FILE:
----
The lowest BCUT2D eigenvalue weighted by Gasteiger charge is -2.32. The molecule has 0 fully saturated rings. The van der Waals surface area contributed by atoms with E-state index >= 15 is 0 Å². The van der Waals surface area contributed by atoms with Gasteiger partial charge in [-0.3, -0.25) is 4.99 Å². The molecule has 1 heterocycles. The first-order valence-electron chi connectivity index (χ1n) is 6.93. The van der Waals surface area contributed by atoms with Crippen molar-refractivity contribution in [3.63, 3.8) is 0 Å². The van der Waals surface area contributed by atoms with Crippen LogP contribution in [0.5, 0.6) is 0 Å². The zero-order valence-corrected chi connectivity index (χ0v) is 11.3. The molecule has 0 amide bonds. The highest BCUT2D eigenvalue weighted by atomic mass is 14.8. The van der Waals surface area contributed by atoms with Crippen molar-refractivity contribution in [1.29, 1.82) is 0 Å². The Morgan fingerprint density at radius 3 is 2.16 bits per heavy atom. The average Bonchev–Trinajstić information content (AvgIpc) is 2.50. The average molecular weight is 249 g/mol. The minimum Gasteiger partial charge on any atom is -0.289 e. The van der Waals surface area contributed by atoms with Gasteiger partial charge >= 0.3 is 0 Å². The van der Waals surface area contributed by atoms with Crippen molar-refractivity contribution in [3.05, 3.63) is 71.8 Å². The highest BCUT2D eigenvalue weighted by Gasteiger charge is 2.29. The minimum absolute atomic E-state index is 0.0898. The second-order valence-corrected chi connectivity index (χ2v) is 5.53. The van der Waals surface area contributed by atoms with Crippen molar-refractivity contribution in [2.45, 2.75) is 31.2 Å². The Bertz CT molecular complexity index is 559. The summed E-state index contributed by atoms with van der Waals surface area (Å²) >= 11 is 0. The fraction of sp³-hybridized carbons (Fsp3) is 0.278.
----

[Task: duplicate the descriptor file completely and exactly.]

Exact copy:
The lowest BCUT2D eigenvalue weighted by Gasteiger charge is -2.32. The molecule has 0 fully saturated rings. The van der Waals surface area contributed by atoms with E-state index >= 15 is 0 Å². The van der Waals surface area contributed by atoms with Gasteiger partial charge in [-0.3, -0.25) is 4.99 Å². The molecule has 1 heterocycles. The first-order valence-electron chi connectivity index (χ1n) is 6.93. The van der Waals surface area contributed by atoms with Crippen molar-refractivity contribution in [3.63, 3.8) is 0 Å². The van der Waals surface area contributed by atoms with Crippen LogP contribution in [0.5, 0.6) is 0 Å². The zero-order valence-corrected chi connectivity index (χ0v) is 11.3. The molecule has 0 amide bonds. The highest BCUT2D eigenvalue weighted by atomic mass is 14.8. The van der Waals surface area contributed by atoms with Crippen molar-refractivity contribution in [1.29, 1.82) is 0 Å². The Morgan fingerprint density at radius 3 is 2.16 bits per heavy atom. The average Bonchev–Trinajstić information content (AvgIpc) is 2.50. The average molecular weight is 249 g/mol. The minimum Gasteiger partial charge on any atom is -0.289 e. The van der Waals surface area contributed by atoms with Gasteiger partial charge >= 0.3 is 0 Å². The van der Waals surface area contributed by atoms with Crippen molar-refractivity contribution in [3.05, 3.63) is 71.8 Å². The highest BCUT2D eigenvalue weighted by Gasteiger charge is 2.29. The minimum absolute atomic E-state index is 0.0898. The second-order valence-corrected chi connectivity index (χ2v) is 5.53. The van der Waals surface area contributed by atoms with Crippen molar-refractivity contribution in [2.45, 2.75) is 31.2 Å². The Bertz CT molecular complexity index is 559. The summed E-state index contributed by atoms with van der Waals surface area (Å²) >= 11 is 0. The fraction of sp³-hybridized carbons (Fsp3) is 0.278.